Featured in the Irish Examiner

Ireland is taking an accelerated approach to decarbonising electricity and showing a proactive approach to innovation but concerns remain that the policies and governance needed to implement transition are not yet in place.

That’s according to a new report from the Association for Renewable Energy and Clean Technology (REA) which assesses the country’s readiness in meeting its 2030 decarbonisation targets and compares it to that of 11 other European countries.

The Energy Transition Readiness Index 2021, ranked countries on a scale of one to five, with one being the least transition ready and five being the most transition ready.

Ireland gained a high four ranking in the Index, ahead of our counterparts in the UK, Germany and France who scored a three, but behind Finland, Norway and Sweden who all ranked five on the scale.

While our overall score was high, the researchers found that Ireland is lagging behind our European counterparts on the implementation of Electric Vehicle (EV) charging infrastructure, scoring the country just two in the area. The adoption of electric vehicles is viewed as a crucial component of Ireland’s decarbonisation strategy.

At present, Ireland has some 2,000 public charging points for EVs, most of which are clustered in urban areas. In 2020, EVs accounted for 5% of all newly registered vehicles in Ireland, compared to around 25% in the Netherlands, and 75% in Norway.


Ireland scored highest (a grade 5) in the area of compensation structures and transaction costs. Researchers said Ireland has “an open and transparent flexibility market design” with few commercial barriers, “but the market design encourages the use of aggregators for participation”.

We also fared well in our use of solar and wind power.

Out of the 12 European countries analysed, Ireland had the second highest proportions of solar and wind generation as a percentage of total electricity consumption at 31%. Denmark’s wind and solar energy represented 48% of its total electricity consumption last year.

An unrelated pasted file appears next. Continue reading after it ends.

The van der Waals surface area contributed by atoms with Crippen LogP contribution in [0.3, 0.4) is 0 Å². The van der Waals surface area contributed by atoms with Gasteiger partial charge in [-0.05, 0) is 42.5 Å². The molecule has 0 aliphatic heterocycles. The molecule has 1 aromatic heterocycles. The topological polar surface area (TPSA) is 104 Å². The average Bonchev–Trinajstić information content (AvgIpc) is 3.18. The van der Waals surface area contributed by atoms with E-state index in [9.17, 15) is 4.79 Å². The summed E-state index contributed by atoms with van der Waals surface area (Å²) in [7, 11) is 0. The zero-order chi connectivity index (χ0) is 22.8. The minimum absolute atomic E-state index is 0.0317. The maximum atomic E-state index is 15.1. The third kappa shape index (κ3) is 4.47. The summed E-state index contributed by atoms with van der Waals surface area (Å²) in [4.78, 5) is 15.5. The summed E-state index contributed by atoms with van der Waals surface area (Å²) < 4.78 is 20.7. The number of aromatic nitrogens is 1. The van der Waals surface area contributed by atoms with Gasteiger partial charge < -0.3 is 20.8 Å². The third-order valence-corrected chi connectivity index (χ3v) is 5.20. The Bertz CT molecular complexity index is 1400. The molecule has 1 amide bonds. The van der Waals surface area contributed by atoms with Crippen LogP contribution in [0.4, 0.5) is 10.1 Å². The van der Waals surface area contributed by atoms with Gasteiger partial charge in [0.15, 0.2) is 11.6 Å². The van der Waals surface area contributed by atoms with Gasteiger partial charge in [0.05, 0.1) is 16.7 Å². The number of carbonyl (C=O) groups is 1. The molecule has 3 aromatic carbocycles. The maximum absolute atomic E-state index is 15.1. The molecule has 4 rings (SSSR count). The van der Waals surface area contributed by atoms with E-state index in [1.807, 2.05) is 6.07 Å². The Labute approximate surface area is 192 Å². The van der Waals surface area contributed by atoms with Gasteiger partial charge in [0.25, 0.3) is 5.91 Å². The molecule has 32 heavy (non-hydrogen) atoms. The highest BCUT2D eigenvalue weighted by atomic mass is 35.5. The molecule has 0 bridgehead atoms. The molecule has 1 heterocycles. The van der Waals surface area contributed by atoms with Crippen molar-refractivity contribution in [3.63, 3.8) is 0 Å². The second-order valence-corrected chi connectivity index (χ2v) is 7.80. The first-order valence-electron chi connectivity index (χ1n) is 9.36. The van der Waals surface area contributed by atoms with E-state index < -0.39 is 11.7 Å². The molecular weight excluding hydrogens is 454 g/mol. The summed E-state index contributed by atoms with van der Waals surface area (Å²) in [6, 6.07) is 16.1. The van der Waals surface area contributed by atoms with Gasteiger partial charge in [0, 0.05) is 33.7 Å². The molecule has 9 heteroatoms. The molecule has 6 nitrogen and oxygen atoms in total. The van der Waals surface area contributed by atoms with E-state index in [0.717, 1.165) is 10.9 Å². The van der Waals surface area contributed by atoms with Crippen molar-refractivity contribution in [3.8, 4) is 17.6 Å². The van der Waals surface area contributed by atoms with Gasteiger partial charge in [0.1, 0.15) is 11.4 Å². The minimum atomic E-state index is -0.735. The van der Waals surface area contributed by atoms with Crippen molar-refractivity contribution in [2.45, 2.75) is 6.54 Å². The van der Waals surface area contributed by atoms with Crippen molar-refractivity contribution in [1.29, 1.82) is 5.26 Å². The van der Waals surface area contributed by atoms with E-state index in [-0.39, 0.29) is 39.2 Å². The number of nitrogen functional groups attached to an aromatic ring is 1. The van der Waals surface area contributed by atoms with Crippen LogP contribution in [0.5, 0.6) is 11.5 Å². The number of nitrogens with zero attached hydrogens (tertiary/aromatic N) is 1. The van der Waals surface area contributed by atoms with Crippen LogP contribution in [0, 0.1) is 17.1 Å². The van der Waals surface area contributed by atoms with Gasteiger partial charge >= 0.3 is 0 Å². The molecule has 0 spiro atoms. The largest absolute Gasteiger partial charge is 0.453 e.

Ireland is aiming to have renewable electricity represent 55% of our total electricity consumption by 2030 – which could increase wind and solar output by 6TWh.

Lead author of the report, Robert Hull, said the report clearly demonstrates that the EV charging network in Ireland is lagging “far behind that of other comparable nations”.

“Under the Alternative Fuel Infrastructure Regulations, by 2030, CO2 emissions from new cars will have to reduce by 55% on 2021 levels. To meet this target there is an urgent need for the acceleration of the roll-out of EV charging points across the country.

“Delivering net-zero public charging infrastructure and investment is crucial to guarantee the widespread adoption of EVs. This burden does not need to be shouldered by government alone, but it does need to work with commercial entities that have the ability to deliver a charging network at scale.”

Phil Kane, country manager in Ireland for global energy management company Eaton, which sponsored the event, said there is widespread public and political support for the energy transition, but there is “a mismatch between ambition and action”.

“The tools exist for the provision of a robust EV charging network, but to unlock much-needed investment, business needs to see the right regulatory framework created.

“This will give consumers the confidence that they have access to charging when they need it which will ultimately help to accelerate Ireland’s progress towards decarbonising transport.”

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